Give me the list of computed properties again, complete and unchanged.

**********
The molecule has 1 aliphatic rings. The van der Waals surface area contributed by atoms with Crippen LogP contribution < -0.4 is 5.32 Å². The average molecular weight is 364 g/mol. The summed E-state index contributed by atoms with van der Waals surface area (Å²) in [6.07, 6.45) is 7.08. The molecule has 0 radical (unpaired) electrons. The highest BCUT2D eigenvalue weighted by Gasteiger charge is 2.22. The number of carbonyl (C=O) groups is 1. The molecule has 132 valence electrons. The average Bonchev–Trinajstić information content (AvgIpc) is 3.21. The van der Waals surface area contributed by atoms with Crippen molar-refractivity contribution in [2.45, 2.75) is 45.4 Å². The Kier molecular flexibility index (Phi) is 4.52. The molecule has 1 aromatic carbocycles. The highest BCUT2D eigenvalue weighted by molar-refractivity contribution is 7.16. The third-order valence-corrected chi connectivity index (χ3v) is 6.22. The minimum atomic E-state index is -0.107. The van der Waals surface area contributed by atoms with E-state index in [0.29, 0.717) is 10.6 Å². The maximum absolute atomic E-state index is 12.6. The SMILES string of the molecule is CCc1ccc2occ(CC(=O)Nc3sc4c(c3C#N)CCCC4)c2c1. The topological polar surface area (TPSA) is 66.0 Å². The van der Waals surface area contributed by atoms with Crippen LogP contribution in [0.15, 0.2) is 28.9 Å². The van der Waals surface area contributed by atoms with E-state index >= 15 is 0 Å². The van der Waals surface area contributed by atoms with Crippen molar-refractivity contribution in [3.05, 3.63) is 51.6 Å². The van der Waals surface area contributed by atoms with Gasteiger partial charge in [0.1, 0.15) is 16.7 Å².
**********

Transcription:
The molecule has 1 aliphatic rings. The van der Waals surface area contributed by atoms with Crippen LogP contribution < -0.4 is 5.32 Å². The average molecular weight is 364 g/mol. The summed E-state index contributed by atoms with van der Waals surface area (Å²) in [6.07, 6.45) is 7.08. The molecule has 0 radical (unpaired) electrons. The highest BCUT2D eigenvalue weighted by Gasteiger charge is 2.22. The number of carbonyl (C=O) groups is 1. The molecule has 132 valence electrons. The average Bonchev–Trinajstić information content (AvgIpc) is 3.21. The van der Waals surface area contributed by atoms with Crippen molar-refractivity contribution in [2.45, 2.75) is 45.4 Å². The Kier molecular flexibility index (Phi) is 4.52. The molecule has 1 aromatic carbocycles. The highest BCUT2D eigenvalue weighted by molar-refractivity contribution is 7.16. The third-order valence-corrected chi connectivity index (χ3v) is 6.22. The minimum atomic E-state index is -0.107. The van der Waals surface area contributed by atoms with E-state index in [0.29, 0.717) is 10.6 Å². The maximum absolute atomic E-state index is 12.6. The SMILES string of the molecule is CCc1ccc2occ(CC(=O)Nc3sc4c(c3C#N)CCCC4)c2c1. The topological polar surface area (TPSA) is 66.0 Å². The van der Waals surface area contributed by atoms with Crippen LogP contribution in [0.15, 0.2) is 28.9 Å². The van der Waals surface area contributed by atoms with E-state index >= 15 is 0 Å². The van der Waals surface area contributed by atoms with Crippen molar-refractivity contribution in [3.05, 3.63) is 51.6 Å². The van der Waals surface area contributed by atoms with Gasteiger partial charge in [0.1, 0.15) is 16.7 Å².